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Uzbek girl in recovery after brain surgery

By Zhou Wenting in Shanghai | China Daily | Updated: 2024-06-19 09:39

A 4-year-old girl from Uzbekistan who has a rare, progressive cerebrovascular disease known as moyamoya that may cause stroke or bleeding in the brain, returned home with her parents on Monday after two recent craniotomy surgeries in a Shanghai hospital.

Experts from the Children's Hospital of Fudan University, where the surgeries were performed, said the treatment restored blood flow in blocked arteries or veins in the girl's brain.

"Such surgeries will greatly improve the child's bilateral cerebral circulation, and reduce the proliferation of smoke-shaped blood vessels," said Li Hao, director of neurosurgery at the hospital, which is a national medical center. "They'll thereby reduce the incidence of ischemic and hemorrhagic strokes, and protect the child's developing nervous system from further ischemia.

"Through proper medical treatment, more than 80 percent of children with moyamoya disease can be clinically cured, and more than 90 percent of them can achieve a reduction in clinical symptoms and return to normal life."

The girl, named Marian, experienced weakness in both legs multiple times last year. Three months ago, she had a sudden convulsion in her right leg, after which her mobility was limited. Doctors in Uzbekistan suspected she had moyamoya disease and prescribed medicines.

A week later, Marian had another sudden recurrent convulsion in her limbs and face and lost limb muscle strength. She had slurred speech and left facial paralysis, and the muscle strength in her limbs never fully recovered, being especially noticeable in the fine motor skills of her hands.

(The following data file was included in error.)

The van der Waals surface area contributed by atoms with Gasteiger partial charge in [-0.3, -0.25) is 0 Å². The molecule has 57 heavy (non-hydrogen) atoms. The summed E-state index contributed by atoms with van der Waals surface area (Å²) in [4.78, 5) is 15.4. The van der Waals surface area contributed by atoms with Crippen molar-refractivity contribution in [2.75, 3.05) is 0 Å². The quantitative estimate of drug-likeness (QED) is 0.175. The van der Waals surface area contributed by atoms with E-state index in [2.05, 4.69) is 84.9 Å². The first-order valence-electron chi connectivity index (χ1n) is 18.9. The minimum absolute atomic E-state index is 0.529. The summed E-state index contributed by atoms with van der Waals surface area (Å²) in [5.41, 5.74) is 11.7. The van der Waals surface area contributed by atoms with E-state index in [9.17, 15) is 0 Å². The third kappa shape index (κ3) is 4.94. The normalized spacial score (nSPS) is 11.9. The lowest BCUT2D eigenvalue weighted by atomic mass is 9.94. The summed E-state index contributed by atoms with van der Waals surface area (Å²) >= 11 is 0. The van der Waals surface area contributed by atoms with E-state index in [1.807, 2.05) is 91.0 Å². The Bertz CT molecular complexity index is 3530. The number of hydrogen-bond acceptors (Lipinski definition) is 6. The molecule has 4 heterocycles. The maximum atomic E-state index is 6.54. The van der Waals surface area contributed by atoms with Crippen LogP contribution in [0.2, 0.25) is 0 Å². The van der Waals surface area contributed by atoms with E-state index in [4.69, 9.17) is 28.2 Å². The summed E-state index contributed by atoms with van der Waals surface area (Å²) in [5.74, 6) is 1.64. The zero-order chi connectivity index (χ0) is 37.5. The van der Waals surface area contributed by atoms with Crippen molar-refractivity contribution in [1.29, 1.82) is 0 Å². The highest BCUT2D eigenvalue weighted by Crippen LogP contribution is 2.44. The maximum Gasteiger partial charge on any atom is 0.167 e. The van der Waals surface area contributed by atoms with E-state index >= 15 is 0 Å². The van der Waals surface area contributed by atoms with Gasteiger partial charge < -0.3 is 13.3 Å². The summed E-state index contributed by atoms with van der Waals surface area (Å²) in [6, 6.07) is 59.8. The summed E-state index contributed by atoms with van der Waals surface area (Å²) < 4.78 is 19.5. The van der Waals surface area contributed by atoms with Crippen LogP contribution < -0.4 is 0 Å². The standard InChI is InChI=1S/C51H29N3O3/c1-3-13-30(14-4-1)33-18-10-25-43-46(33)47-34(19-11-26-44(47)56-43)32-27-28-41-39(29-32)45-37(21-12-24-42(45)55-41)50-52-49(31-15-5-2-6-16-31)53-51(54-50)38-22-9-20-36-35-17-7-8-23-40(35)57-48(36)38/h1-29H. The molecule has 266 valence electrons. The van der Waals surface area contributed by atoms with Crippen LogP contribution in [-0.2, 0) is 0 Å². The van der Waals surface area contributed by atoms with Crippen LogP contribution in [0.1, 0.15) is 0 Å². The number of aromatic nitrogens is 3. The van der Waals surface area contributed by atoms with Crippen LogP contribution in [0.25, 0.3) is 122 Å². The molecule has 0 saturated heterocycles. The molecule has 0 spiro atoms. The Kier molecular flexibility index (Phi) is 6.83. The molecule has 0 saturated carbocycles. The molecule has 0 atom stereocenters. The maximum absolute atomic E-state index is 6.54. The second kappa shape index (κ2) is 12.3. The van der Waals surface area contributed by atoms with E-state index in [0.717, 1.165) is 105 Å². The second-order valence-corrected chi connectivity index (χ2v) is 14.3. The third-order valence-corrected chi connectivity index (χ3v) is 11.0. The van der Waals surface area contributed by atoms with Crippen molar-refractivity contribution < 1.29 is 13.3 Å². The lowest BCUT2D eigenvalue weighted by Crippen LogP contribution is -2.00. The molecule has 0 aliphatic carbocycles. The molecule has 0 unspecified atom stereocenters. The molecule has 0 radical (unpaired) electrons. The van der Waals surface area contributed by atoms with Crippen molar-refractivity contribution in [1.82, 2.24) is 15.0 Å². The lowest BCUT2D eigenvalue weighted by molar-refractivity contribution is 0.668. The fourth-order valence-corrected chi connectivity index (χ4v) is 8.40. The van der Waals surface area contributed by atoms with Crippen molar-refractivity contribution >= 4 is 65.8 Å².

An effective treatment for moyamoya disease is surgery. After consulting with neurosurgeons in Uzbekistan, Turkiye and Russia, Marian's parents found that they had seen a fairly limited number of such cases.

After many inquiries, they learned that Xu Bin, a professor at Huashan Hospital Affiliated with Fudan University in Shanghai, had given multiple keynote speeches on moyamoya disease at international neurosurgery conferences. They contacted Xu and learned there is a team of experts in Shanghai with vast experience in the diagnosis and treatment of the disease.

They were told that the Children's Hospital of Fudan University performs nearly 100 surgeries for children with moyamoya disease a year, and has achieved remarkable results in the diagnosis and treatment of hemorrhagic or ischemic cerebrovascular diseases in children.

Marian was admitted to the Shanghai hospital on April 17. After examining her, the hospital organized a multidisciplinary consultation with experts from intensive care, neurology, anesthesiology, rehabilitation and psychology to formulate a personalized treatment plan.

The medical team decided that Marian needed two surgeries, one for each hemisphere of her brain.

Xu and Li led the first surgery on the right hemisphere in April and the second on the left hemisphere on June 4. Between the two surgeries, the medical team introduced rehabilitation and music therapy to help Marian better recover her mobility and language ability, and her recovery has been progressing smoothly.

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